I live with my mom and my siblings in Dobsonville. I knew a bit about photography through my neighbour who is a photographer. We used to chill out and talk about it. He used to tell me that photography is about colour, capturing memories, people and things around you, also you going out.

There’s nothing wrong with my first picture because I’m a perfect and extra ordinary and I like extra ordinary things as well. I had to find a perfect position, focus because without focus there’s no picture.

Zanele and Lindeka came to introduce photography at my school to empower us girls. It’s a great opportunity for us here. I would like other girls to grab these kinds of opportunities.

I’m a painter and drawer and I’ve found a third love in photography and I consider myself as an artist.

Lindeka is my mother to me and she’s good in what she’s doing. My dream would to collaborate wither at some point.

Zanele has got fortitude; she bears whatever comes on her way.
I would like to own a camera but I know my mom won’t afford it.


2014 Aug 1 Group photo_7262


Related links

2014 Sept. 8: Manku and her niece buried next to each other

by Lerato Dumse
Photos by Kamo Petlele



2014 July 16: Through the eyes of young women photographers



2014 July 12: From Soweto to Paris for the love of photography




2014 July 13: ” Give children cameras not candies”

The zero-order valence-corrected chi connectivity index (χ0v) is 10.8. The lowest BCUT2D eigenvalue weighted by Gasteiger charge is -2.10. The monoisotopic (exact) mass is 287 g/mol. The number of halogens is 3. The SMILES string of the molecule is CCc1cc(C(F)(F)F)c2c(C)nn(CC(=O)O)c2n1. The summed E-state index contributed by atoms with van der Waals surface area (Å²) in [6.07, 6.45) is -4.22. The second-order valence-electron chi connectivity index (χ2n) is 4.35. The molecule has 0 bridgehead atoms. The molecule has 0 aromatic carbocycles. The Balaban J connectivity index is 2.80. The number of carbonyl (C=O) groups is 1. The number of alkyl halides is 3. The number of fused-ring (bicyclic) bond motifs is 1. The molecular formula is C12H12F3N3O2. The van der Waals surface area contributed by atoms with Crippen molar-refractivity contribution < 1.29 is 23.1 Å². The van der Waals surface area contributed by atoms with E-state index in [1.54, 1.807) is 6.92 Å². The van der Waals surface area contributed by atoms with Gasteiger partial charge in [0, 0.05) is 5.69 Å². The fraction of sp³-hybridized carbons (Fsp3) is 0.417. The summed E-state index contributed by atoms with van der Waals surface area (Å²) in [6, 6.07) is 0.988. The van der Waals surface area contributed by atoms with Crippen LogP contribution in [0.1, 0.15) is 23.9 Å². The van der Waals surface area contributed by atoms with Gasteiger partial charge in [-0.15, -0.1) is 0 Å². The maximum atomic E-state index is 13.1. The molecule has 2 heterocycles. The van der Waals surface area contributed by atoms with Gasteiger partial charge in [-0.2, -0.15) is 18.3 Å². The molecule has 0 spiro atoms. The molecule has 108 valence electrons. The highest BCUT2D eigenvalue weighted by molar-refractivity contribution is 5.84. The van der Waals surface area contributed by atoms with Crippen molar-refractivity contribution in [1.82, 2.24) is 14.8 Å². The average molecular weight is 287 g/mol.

2014 Aug.1: InterGenerational conversation with current and future stars



2014 Aug. 30: Young aspiring photographers experimenting lithography



2014 Aug. 30: Insightful analysis from the guest speaker



2014 Aug. 28: Fine Artists on importance of being creative




2014 Sept. 8: Manku and her niece buried next to each other










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2014 Aug. 2: Vuyisile and Happy’s umembeso

by Luh Cele

Where: B Section, Umlazi Township

Firstly I would like to acknowledge and congratulate the bridegroom Happy Mchunu and bride Vuyisile Tshabalala for taking the next step in their relationship without any hesitation.

The true reflection of love between partners grows day by day and remains unconditional.

Happy and Vuyisile took the decision to marry and live happily ever after.

Living together as a couple before getting married is unacceptable in the Zulu culture.

Moreover homosexuals take the same route that is followed by heterosexuals in order to marry.